Chapter 4 – Business Buying Behaviour
- Explain what a buying center is.
- Explain who the members of buying centers are and describe their roles.
- Explain the how organizational culture affects the business buying process.
- Describe how the buying situation affects the business buying process.
Similar to the consumer buying process, there are three categories of actors that affect the business buying process. They include 1. the buying centre, 2. the organizational culture and 3. the buying situation. Let’s look at each of these areas in some detail.
The Buying Centre
The professors who form a committee at your school to choose textbooks are acting like a buying centre. Buying centres are groups of people within organizations who make purchasing decisions. Large organizations often have permanent departments that consist of the people who, in a sense, shop for a living. They are professional buyers, in other words. Their titles vary. In some companies, they are simply referred to as buyers. In other companies, they are referred to as purchasing agents, purchasing managers, or procurement officers. Retailers often refer to their buyers as merchandisers. Figure 4.5 “The Buying Centre” shows the most common types of players that make up the buying centre.
Buyers can have a large impact on the expenses, sales, and profits of a company. Pier 1’s purchasing agents literally comb the entire world looking for products the company’s customers want most. What happens if the products the purchasing agents pick don’t sell? Pier 1’s sales fall, and people may lose their jobs. This doesn’t happen in B2C markets. If you pick out the wrong comforter for your bed, you don’t lose your job. Your bedroom just looks crummy.
Consequently, professional buyers are shrewd. They have to be because their jobs depend on it. Their jobs depend on their choosing the best products at the best prices from the best vendors. Professional buyers are also well informed, and less likely to buy a product on a whim than consumers.
Increasingly, purchasing managers have become responsible for buying not only products but also functions their firms want to outsource. The functions aren’t limited to manufacturing. They also include product innovation and design services, customer service and order fulfillment services, and information technology and networking services to name a few. Purchasing agents responsible for finding offshore providers of goods and services often take trips abroad to inspect the facilities of the providers and get a better sense of their capabilities.
Purchasing agents don’t make all the buying decisions in their companies, though. As we explained, other people in the organization often have a say, as well they should. Purchasing agents frequently need the feedback and help of other players to buy the best products and choose the best vendors. The people who provide their firms’ purchasing agents with input generally fall into one or more of the following groups:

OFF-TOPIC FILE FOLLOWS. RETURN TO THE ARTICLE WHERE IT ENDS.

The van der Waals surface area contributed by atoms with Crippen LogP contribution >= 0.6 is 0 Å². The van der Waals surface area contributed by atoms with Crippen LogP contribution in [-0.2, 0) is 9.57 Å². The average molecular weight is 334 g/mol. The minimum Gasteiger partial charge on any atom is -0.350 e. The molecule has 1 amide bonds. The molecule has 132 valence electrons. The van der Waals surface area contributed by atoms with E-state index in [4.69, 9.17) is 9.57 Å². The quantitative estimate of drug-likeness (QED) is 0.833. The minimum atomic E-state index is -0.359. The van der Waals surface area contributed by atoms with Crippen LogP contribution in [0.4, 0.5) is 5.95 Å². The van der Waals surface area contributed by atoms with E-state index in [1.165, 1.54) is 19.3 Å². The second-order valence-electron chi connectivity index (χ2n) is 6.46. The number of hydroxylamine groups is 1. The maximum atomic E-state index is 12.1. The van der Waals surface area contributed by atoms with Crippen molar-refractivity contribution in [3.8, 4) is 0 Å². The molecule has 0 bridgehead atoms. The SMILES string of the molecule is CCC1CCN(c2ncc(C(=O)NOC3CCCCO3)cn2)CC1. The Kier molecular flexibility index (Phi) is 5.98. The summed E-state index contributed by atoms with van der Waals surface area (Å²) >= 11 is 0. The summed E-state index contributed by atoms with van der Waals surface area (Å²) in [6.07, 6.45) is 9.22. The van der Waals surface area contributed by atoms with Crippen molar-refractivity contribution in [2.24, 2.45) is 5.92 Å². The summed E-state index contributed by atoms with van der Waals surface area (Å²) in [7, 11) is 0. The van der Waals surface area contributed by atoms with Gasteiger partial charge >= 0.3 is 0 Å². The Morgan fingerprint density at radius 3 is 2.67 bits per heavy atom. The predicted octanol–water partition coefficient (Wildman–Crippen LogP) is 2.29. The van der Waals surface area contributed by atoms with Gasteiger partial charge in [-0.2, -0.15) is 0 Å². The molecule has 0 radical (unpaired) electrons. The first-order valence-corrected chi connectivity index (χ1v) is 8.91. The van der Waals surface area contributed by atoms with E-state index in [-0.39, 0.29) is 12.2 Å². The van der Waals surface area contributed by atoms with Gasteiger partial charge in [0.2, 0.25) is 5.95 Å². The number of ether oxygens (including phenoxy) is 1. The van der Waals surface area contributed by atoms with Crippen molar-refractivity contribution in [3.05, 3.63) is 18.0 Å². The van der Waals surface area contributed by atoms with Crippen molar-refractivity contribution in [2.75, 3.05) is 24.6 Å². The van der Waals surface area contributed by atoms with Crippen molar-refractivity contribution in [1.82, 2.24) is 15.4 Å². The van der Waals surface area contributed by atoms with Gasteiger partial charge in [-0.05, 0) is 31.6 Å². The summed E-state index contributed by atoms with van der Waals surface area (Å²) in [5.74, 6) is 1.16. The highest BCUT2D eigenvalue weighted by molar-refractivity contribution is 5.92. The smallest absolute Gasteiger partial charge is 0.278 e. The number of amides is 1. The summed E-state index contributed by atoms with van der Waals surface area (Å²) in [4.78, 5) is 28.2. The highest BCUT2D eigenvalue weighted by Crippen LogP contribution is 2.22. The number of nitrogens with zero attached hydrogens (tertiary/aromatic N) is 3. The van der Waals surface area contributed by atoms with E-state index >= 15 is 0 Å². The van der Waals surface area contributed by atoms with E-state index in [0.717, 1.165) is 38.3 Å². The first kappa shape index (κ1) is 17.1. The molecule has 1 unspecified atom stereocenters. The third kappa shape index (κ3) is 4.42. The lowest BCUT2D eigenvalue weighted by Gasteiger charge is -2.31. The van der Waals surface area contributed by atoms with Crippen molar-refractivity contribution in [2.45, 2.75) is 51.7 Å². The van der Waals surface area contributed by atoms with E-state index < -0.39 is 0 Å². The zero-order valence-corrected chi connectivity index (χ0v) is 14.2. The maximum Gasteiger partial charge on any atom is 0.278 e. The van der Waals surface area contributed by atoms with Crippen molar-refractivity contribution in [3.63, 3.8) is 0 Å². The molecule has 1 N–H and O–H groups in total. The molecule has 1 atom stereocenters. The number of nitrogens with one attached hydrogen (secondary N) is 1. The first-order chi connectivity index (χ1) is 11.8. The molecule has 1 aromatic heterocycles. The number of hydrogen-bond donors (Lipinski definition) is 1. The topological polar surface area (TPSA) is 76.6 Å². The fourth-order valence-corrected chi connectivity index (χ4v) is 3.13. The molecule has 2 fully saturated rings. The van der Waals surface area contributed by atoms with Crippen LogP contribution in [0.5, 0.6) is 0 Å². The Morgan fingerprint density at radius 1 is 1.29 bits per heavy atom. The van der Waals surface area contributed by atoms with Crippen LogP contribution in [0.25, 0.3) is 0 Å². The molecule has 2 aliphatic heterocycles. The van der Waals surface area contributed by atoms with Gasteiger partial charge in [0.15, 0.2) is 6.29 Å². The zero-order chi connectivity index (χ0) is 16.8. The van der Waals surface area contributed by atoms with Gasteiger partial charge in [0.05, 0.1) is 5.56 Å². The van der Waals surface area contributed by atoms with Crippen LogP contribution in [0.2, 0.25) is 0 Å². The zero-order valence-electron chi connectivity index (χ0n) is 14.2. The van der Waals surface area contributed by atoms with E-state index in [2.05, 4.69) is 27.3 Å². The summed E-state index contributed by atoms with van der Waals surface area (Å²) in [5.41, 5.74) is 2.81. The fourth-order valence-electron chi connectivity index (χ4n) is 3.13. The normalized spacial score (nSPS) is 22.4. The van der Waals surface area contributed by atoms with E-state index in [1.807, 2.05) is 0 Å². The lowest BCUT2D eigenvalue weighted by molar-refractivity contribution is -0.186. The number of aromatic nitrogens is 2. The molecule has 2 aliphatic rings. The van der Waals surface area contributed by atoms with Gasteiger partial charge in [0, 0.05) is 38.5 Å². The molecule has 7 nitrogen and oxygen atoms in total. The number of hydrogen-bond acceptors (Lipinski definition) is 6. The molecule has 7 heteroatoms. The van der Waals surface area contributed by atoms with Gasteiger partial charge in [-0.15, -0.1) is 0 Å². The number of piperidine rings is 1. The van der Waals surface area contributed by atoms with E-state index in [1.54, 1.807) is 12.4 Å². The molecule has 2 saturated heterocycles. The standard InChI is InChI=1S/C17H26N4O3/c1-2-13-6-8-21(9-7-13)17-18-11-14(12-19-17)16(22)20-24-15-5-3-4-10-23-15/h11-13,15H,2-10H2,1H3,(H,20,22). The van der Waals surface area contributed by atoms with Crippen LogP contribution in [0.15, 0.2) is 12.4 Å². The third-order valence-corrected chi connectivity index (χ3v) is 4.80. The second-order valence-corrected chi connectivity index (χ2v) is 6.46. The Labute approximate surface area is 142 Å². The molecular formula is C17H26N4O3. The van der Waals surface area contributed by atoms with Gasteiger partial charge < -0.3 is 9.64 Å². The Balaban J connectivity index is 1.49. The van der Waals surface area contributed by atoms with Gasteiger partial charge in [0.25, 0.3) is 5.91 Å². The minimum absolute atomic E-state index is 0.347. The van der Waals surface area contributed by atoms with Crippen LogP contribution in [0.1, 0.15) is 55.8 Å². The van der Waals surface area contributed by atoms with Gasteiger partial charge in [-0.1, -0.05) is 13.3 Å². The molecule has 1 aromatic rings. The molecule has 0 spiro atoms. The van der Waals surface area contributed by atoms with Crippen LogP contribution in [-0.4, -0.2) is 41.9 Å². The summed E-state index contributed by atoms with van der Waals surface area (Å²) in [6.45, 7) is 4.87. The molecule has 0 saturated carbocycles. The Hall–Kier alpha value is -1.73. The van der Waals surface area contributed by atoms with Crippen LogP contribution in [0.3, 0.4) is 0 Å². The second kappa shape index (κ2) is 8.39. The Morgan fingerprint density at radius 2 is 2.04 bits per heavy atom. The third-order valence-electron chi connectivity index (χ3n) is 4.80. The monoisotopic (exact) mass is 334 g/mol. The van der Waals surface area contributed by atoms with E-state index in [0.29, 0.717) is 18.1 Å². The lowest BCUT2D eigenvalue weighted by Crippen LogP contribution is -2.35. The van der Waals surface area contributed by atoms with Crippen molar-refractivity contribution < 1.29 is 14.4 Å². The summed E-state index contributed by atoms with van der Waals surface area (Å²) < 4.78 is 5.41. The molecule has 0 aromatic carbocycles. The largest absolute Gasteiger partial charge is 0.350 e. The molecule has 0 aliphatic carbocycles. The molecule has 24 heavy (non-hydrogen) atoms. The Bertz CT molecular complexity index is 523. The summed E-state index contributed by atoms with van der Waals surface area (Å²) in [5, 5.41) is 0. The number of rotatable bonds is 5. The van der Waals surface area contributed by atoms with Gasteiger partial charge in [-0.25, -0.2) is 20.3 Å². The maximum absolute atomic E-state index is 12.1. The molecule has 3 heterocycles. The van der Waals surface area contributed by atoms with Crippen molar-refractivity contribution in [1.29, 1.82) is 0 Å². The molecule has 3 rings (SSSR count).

Initiators are the people within the organization who first see the need for the product. But they don’t stop there; whether they have the ability to make the final decision of what to buy or not, they get the ball rolling. Sometimes they initiate the purchase by simply notifying purchasing agents of what is needed; other times they have to lobby executives to consider making a change.
Users are the people and groups within the organization that actually use the product. Frequently, one or more users serve as an initiator in an effort to improve what they produce or how they produce it, and they certainly have the responsibility of implementing what is purchased. Users often have certain specifications in mind for products and how they want them to perform. An example of a user might be a professor at your school who wants to adopt an electronic book and integrate it into their online course.
Influencers are people who may or may not use the product, but have experience or expertise that can help improve the buying decision. For example, an engineer may prefer a certain vendor’s product platform, and try to persuade others that it is the best choice.
If you want to sell a product to a large company like Walmart, you can’t just walk in the door of its corporate headquarters and demand to see a purchasing agent. You will first have to get past of a number of gatekeepers, or people who will decide if and when you get access to members of the buying centre. These are people such as buying assistants, personal assistants, and other individuals who have some say about which sellers are able to get their foot in the door.
Gatekeepers often need to be courted as hard as prospective buyers do. They generally have a lot of information about what is going on behind the scenes and a certain amount of informal power. If they like you, you are in a good position as a seller. If they don’t, your job is going to be much harder. In the case of textbook sales, the gatekeepers are often departmental assistants. They know in advance which instructors will be teaching which courses and the types of books they will need. It is not uncommon for departmental assistants to screen the calls of textbook sales representatives.
The decider is the person who makes the final purchasing decision. The decider might or might not be the purchasing manager. Purchasing managers are generally solely responsible for making decisions on routine purchases and small purchases. However, the decision to purchase a large, expensive product that will have a major impact on a company is likely to be made by, or with the help of, other people in the organization, perhaps even the CEO. The decision may be made by a single decider, or there may be a few who reach consensus. Further, deciders may take into account the input of all of the other participants: the users, influencers, and so forth. Sellers, of course, pay special attention to what deciders want. “Who makes the buying decision?” is a key question B2B sales and marketing personnel are trained to find out about their potential customers.
Types of B2B Buying Situations
The stages an organization goes through, and the number of people involved, often depend on the buying situation. Figure 4.6 “Buying Situations” illustrates the different types of buying situations. Is this the first time the firm has purchased the product or the fiftieth? If it’s the fiftieth time, the buyer is likely to skip the search and other phases and simply make a purchase. A straight rebuy is a situation in which a purchaser buys the same product in the same quantity from the same vendor. In other words, nothing about their order changes. Postpurchase evaluations are often skipped, unless the buyer notices an unexpected change in the offering such as deterioration of its quality or delivery time.